Tourism may leave 600 families homeless

More than 600 other families may end up homeless as the demand for hotel beds from the tourism sector continues to grow.

Yesterday it was revealed that 14 homeless families, who have been living in Dublin’s Gresham Hotel will be forced to move elsewhere as the hotel is no longer accepting homeless people.

Deputy CEO of Dublin City Council (DCC) Brendan Kenny said they had officially been informed last November that the hotel would not be renewing its contract to provide emergency accommodation.

The Gresham Hotel had a financial contract with DCC to provide emergency accommodation.

Mr Kenny stated that some of the families would now go to hubs and others were now eligible for permanent social housing.

However, Sinead Hughes, who has been living in the hotel for the last 18 months with her eight-year-old son, said DCC had still not informed her about alternative accommodation.

Inner City Helping Homeless (ICHH) CEO Anthony Flynn, said his charity has been assisting families left in the lurch when the hotels they are staying in need their beds on busy weekends.

“The bubble is going to burst. There are going to be more families in this situations. There are already over 600 families in hotels nationwide and there are more tourists coming in so those beds are going to be needed,” Mr Flynn told the Irish Examiner last night.

He said there was a child as young as one-and-a-half living in the Gresham Hotel.

He explained that families learned about the change of contract from the hotel and not DCC.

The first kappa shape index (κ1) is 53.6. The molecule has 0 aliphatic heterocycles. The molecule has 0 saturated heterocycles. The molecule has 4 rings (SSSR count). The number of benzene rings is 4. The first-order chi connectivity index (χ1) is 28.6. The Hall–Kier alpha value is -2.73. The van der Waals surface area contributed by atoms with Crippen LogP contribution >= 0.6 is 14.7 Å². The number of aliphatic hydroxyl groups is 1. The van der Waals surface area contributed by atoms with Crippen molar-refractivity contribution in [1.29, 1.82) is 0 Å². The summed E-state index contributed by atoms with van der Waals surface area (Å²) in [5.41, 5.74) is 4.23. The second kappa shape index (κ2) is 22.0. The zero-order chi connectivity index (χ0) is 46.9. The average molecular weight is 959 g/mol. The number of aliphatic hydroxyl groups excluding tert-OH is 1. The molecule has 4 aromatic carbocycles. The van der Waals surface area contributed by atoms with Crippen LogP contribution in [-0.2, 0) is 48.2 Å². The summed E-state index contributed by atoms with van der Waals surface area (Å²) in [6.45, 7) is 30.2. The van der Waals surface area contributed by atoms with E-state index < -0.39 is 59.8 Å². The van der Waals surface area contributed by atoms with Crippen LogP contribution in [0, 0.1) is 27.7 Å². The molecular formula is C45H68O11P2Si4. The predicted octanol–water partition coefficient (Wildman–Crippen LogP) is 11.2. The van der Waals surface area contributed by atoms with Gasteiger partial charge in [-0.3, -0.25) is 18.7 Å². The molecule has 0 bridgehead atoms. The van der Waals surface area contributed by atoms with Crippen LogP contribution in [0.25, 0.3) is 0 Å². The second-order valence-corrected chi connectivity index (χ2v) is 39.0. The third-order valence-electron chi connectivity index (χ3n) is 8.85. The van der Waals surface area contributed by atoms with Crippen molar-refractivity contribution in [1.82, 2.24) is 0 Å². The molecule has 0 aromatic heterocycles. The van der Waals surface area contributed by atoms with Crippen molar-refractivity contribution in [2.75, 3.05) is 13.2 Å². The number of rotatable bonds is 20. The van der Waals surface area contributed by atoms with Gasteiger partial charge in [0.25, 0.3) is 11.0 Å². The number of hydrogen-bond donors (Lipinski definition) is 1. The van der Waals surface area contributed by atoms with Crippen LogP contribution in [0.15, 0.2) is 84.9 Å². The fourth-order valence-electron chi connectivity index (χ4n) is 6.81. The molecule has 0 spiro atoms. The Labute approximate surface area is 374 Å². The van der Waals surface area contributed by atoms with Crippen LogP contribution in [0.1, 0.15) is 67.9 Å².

While Mr Kenny, who has responsibility within DCC for housing, said it was a “positive thing” that fewer families will be in hotels, Mr Flynn rejected this “narrative”.

“There is a narrative that this is a positive thing that people are being taken out of hotels, but they’re not being taken out of hotels, they are being forced out of them,” Mr Flynn said.

Mr Kenny said: “We want fewer families in hotels. We have alternatives now, like hubs.”

However, Mr Flynn also challenged this assertion saying it was “unrealistic” as there is currently a shortage of housing and the DCC was waiting on a hub, on O’Connell St, Lynams, to be ready.

In 2014, at the first homeless summit, a Nama-managed hotel was tabled as a solution to get families out of homelessness.

Yesterday, Labour spokesman for urban regeneration, Joe Costello, once again called on Nama to step in to help solve the crisis.

“There is now a public body that has the capacity to make an immediate and substantial difference in the crisis. The Government must accept that its existing policy of relying on the private sector to solve the crisis has failed as the homeless and housing lists continue to increase.

“Nama has completed its legislative remit. It has demonstrated flair and capacity in the construction industry. It is well resourced. Now is the time to redirect and reconfigure the agency into a new role as the State’s national housing body,” he said.

Editorial: 14


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